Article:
Struma Motorway through Kresna Gorge
Kresna Gorge is situated in south-west Bulgaria. The narrow and fragile ravine is only 17 kilometres long, but it is extremely rich in terms of animal and plant diversity.
As a result, Kresna Gorge is part of the Natura 2000 network, designated as a protected haven for some of the EU’s most threatened species and habitats. It is home to hundreds of rare and threatened animal, insect and plant species that have used the Gorge as a refuge and a bio-corridor for hundreds of years. Among others, it hosts 35 EU protected habitats and 92 EU protected species, including the European wolf and brown bear, designated by EU law as requiring strict protection.
The site is unique for its location on the border between Mediterranean and continental climatic zones and its functional use for the seasonal and multi-annual migration of species included in Annex II of the Habitats Directive (such as: Testudo graeca, Eurotestudo hermanni, Rhinolophus ferrumequinum, Rhinolophus euryale, Rhinolophus hipposideros, Myotis emarginatus and Elaphe quatorlineata and Zamenis situla).
This Natura 2000 site is therefore key to the coherence and integrity of the entire Natura 2000 network in Bulgaria and Europe. The Gorge has the highest concentration of biodiversity in Bulgaria, and one of the highest in Europe. It is also an area where local people have the potential to develop tourism and sustainable agriculture.
Unfortunately, Kresna Gorge occupies a strategic location from the point of view of the construction of the Struma Motorway – a fast international road connection (Trans-European Corridor 4) aimed at improving the road network in Southeastern Europe. The motorway aims to strengthen links between the main cities in the region, as well as between ports on the Mediterranean, Ionian, Aegean and Black Seas and the heart of the EU.
The Bulgarian government has been planning the construction of the Struma Motorway since the early 2000s. The initial route of the motorway was supposed to go directly through Kresna Gorge and the town of Kresna. In 2008, based on the findings of the project’s final EIA and Appropriate Assessment (AA), it was agreed that the motorway’s route would instead be built outside of the Gorge, routed via a tunnel.
The Struma Motorway construction started in 2011 from Lot 1 of the Motorway. The European Commission made it conditional that the funding for the rest of the Struma Motorway (Lot 2 and Lot 4) would be provided only once the design and construction of the tunnel through Kresna Gorge was implemented. However, the plan for the tunnel was abandoned in 2014 under pressure from the construction companies.
Subsequently, the Bulgarian government reopened the discussion on alternative routes for the Kresna Gorge section, and on 19 October 2017 the government decided that it would construct the last remaining segment (Lot 3) of the highway along its preferred route: traffic will flow in one direction down the length of the Gorge with an opposite flow of traffic outside of the Gorge (known as the ‘G10.5’ plan). While these decisions were being made, the construction of other sections of the motorway increased traffic on the existing road in Kresna Gorge.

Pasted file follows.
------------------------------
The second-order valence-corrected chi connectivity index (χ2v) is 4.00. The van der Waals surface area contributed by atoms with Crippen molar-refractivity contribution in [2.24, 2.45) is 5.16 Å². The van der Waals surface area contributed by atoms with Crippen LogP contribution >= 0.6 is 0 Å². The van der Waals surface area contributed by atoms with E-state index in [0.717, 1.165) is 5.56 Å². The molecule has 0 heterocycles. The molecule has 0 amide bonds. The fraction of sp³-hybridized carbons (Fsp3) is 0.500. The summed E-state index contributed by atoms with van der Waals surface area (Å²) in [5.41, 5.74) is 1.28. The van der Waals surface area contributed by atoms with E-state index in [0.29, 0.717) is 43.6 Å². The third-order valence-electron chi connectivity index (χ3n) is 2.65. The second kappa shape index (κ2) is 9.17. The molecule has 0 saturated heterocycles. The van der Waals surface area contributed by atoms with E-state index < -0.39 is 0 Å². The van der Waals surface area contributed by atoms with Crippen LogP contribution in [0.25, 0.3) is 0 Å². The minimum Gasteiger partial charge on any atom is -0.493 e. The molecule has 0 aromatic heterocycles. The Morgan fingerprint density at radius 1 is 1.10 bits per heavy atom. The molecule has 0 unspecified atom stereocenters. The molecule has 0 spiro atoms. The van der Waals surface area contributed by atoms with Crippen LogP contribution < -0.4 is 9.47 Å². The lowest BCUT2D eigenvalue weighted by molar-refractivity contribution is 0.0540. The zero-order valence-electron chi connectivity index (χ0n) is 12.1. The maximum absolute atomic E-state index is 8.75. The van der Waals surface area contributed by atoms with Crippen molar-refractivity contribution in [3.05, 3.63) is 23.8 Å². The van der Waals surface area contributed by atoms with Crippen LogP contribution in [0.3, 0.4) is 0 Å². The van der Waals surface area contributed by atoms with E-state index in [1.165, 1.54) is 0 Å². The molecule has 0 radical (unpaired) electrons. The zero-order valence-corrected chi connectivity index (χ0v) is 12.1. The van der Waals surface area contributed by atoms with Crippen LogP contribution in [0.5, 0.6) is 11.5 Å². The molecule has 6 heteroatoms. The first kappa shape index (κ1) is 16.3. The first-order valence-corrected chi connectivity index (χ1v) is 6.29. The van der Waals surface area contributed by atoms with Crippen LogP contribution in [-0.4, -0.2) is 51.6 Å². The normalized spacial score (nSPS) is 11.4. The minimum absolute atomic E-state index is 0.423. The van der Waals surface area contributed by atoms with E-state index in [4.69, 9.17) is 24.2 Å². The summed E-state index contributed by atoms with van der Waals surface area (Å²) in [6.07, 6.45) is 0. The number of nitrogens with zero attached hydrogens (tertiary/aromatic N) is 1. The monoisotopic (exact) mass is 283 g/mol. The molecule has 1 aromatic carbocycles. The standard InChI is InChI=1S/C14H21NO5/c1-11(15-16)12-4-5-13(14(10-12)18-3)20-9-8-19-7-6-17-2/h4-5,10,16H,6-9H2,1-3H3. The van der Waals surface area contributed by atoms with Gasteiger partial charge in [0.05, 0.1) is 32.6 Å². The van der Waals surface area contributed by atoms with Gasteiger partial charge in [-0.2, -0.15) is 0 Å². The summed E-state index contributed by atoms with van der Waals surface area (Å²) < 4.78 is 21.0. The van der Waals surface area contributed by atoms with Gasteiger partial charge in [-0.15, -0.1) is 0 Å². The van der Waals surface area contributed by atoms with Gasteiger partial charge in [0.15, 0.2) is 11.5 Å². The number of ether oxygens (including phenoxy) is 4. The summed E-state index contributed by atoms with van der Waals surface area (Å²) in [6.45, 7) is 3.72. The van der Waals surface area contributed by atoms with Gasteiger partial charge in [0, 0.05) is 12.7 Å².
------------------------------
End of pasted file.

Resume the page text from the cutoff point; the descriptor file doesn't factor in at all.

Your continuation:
In 2017 and 2018, the Bulgarian government and parliament changed the laws and rules for road projects to allow special ‘fast-track approval’ for strategic projects like the Struma Motorway, in effect restricting democratic civil rights in the country. The proceedings concerning projects of ‘strategic importance’ are decided now in the first instance, and complainants are not entitled to appeal these decisions.
Thus, it is now impossible to challenge this type of activity. In the case of Kresna, NGOs made an appeal on the quality of the EIA report and the compliance of the 2017 government decision with EU law. However, their appeal was not considered by the first instance court decision in March 2018, and the Supreme Court rejected the opportunity to review the first instance court decision in October 2018.
Concerned about the possibility that national means could be used to resolve this, on 12 July 2017, a group of non-governmental organisations, including CEE Bankwatch Network, Friends of the Earth and Za Zemiata, submitted an EU law infringement complaint to the European Commission, informing it about the damaging effects of the project. In particular, the group noted, studies estimated that several protected species in Kresna Gorge would experience a 13-fold decrease in the relative abundance of their populations as a consequence of increased road traffic since the beginning of the Struma Motorway’s construction.
In September and October 2019, the Commission issued two documents that point to the serious failures in the implementation of the EU acquis on nature conservation in case of Struma Motorway construction through Kresna Gorge. The Commission also confirmed the NGOs concerns about the deterioration of natural habitats and the habitats of species, as well as the disturbance of the species in breach of Directive 92/43/EEC on the conservation of natural habitats and of wild fauna and flora (“Habitats Directive”).
On 15 January 2020, the Bulgarian Road Executive Agency informed the Commission that it had withdrawn its application for funding of the Lot 3.2 from the EU Cohesion Fund, leaving the issues raised by the Commission unaddressed. The authorities also announced that the project, in its current shape, remains a priority for the government and that they will aim to finance it from the national budget.